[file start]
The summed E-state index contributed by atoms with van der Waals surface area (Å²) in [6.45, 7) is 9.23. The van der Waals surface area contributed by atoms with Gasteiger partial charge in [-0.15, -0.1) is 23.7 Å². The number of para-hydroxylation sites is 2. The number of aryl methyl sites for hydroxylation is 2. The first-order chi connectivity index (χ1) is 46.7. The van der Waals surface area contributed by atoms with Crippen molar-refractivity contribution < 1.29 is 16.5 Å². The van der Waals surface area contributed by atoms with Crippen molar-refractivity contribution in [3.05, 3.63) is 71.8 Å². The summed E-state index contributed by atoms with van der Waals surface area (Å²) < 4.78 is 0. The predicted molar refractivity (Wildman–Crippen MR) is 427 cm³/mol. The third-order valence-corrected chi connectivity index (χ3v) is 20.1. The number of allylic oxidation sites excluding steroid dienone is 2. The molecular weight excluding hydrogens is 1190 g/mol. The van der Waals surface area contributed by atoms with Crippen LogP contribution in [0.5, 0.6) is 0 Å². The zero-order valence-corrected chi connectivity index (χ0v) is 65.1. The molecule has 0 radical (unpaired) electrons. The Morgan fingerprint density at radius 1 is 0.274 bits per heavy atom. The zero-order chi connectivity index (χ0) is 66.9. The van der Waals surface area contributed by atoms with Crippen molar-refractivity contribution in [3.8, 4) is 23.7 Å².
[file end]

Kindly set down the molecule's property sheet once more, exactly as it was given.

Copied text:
The summed E-state index contributed by atoms with van der Waals surface area (Å²) in [6.45, 7) is 9.23. The van der Waals surface area contributed by atoms with Gasteiger partial charge in [-0.15, -0.1) is 23.7 Å². The number of para-hydroxylation sites is 2. The number of aryl methyl sites for hydroxylation is 2. The first-order chi connectivity index (χ1) is 46.7. The van der Waals surface area contributed by atoms with Crippen molar-refractivity contribution < 1.29 is 16.5 Å². The van der Waals surface area contributed by atoms with Crippen molar-refractivity contribution in [3.05, 3.63) is 71.8 Å². The summed E-state index contributed by atoms with van der Waals surface area (Å²) < 4.78 is 0. The predicted molar refractivity (Wildman–Crippen MR) is 427 cm³/mol. The third-order valence-corrected chi connectivity index (χ3v) is 20.1. The number of allylic oxidation sites excluding steroid dienone is 2. The molecular weight excluding hydrogens is 1190 g/mol. The van der Waals surface area contributed by atoms with Crippen LogP contribution in [0.5, 0.6) is 0 Å². The zero-order valence-corrected chi connectivity index (χ0v) is 65.1. The molecule has 0 radical (unpaired) electrons. The Morgan fingerprint density at radius 1 is 0.274 bits per heavy atom. The zero-order chi connectivity index (χ0) is 66.9. The van der Waals surface area contributed by atoms with Crippen molar-refractivity contribution in [3.8, 4) is 23.7 Å².